Tag Archives: Jack the Ripper

Victorian underground fashion – From Hell

23 Nov

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Last night I finally watched the movie From Hell (2001) and I quite enjoyed it, but the thing that caught my attention the most was the fashion, Victorian underground fashion, to be precise. Dark and gloomy atmosphere of the Victorian era is inspirational to me and I love watching movies that portray lives of Victorian underground society – prostitutes, drunk men, poor orphaned children, thieves and unfortunate destinies for many of them. And I must confess I loved Heather Graham as Mary Jane Kelly and Johnny Depp as Inspector Abberline. Heather is charmingly beautiful with her large blue eyes and seems to me like she matched Mary Kelly’s appearance who allegedly had blue eyes and red hair.

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Unfortunate destinies of these poor people make me very sad. Let’s take an Irish girl Mary Kelly (6th victim of Jack The Ripper) for example. Wasn’t she just like any other rich aristocratic lady, wasn’t she dreaming of being belle of the ball, wearing evening dresses, having garden full of roses, having a good husband and be respected for once. Didn’t she have wishes and feelings. Mary Kelly and her friends were all such a sad women; exhausted, tired and disappointed with their lives.

It wasn’t Mary Kelly’s wish to become a prostitute and wander the streets at night. Life and poverty forced her and her friends into prostitution and they never had a chance to be virtuous, innocent women simply enjoying life as it is. They never had a chance of wearing nice dresses and attend fancy balls. It’s ironic that they were considered immoral as if they wanted to live like that. What a sad and tragic lives they had, poor little things.

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Prostitutes were called ”Unfortunates” in London those days. Both Victorian Underground world and fashion are interesting to me and keep fascinating me over and over again. Unfortunates wore the same clothes as any other women at that time but with special characteristics. For instance, their dresses had lower necklines and corset was often visible; peaking from the neckline. Since prostitutes worked to rent a room, they were never certain they would earn enough to come back the next night. That’s why they carried all of their possessions, including clothes, with them selves.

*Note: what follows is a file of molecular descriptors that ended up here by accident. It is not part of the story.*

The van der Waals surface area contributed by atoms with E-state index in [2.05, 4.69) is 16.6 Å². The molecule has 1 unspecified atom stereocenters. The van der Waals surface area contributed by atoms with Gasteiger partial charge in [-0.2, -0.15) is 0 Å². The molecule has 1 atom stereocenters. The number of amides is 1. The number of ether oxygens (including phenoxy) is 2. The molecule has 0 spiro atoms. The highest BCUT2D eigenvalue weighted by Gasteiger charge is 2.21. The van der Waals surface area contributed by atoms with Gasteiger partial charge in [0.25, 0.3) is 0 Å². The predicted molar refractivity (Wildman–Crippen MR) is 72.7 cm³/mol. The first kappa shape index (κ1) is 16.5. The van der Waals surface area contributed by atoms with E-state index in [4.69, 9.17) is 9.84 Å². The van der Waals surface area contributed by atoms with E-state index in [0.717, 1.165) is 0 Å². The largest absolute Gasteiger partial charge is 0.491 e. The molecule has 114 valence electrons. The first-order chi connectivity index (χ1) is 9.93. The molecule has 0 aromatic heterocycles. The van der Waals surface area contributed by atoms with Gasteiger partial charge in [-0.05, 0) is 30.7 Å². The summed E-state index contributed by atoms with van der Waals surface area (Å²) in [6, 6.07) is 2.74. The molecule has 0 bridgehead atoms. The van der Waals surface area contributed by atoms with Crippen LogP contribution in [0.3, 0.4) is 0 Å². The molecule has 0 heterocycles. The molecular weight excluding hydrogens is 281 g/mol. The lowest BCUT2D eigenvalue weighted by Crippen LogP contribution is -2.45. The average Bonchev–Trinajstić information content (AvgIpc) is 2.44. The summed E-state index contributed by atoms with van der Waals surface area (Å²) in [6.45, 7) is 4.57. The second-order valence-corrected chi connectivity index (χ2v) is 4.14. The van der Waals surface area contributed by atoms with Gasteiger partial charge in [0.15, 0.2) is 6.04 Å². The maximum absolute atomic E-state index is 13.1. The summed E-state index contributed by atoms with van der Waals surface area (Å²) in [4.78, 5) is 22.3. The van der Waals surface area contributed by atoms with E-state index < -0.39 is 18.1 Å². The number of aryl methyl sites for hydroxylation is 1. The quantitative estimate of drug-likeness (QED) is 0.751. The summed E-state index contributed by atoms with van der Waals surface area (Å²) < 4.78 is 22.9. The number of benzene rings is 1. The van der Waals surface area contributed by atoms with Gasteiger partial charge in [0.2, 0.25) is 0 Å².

With that on mind, you ought not to be surprised when you see that Mary Kelly and her friends wore lots of petticoats, scarfs and multiple layers of stockings. I’ve noted that fingerless gloves, little reticules and different scarfs, pelerines and fichus were most often worn by prostitutes. In conclusion; prostitutes wore the same clothes as other poor women at the time but with less formality, after all; nobody expected morality from them.

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Summer of 1888. was quite dreadful in London. Dark, cold, wet and gloomy days weren’t so rare in August when the first victim of Jack the Ripper, Mary Ann Nichols, was found in Buck’s Row in Whitechapel. Seems like the atmosphere was perfectly suitable for these murders.

However, here are some fashion plates from 1887. and 1888. that show the dresses which could have been worn by Mary Kelly and others. It is, I believe, quite clear they didn’t wore the newest fashion and their dresses, besides being simple and made of cheap fabrics, were year or two old. They didn’t have enough money to pay rent, so how and why would they buy the newest dresses.

1888. day dresses

1888. day dresses, england, summer

Jack the Ripper’s fourth victim, Elizabeth Stride’s clothes at the time of her death were described as:  ”Stride was wearing a black jacket and skirt, with a posy of a red rose in a spray of maidenhair fern or asparagus leaves. Her outfit was complemented by a black crêpe bonnet.” The first victim, Mary Ann Nichols, actually implied before her death that she would earn the money on the street with the help of her new bonnet.

Bonnets worn in 1888. looked pretty much like hats and were tied under the chin with a bow, but sometimes they were merely a decoration, standing on the top of the head. Mary Jane Kelly reportedly always wore a clean, white apron but never a hat. Here are some examples:

1887. bonnets, french

1886. Journal des Demoiselles, with five different images of women's hairstyles, hats and head coverings. This spring models are richly decorated with gaudy feathers, bows and other adornments, april

Besides clothing, Victorian unfortunates could easily been recognized because they were the only women on the streets at night and in the early morning.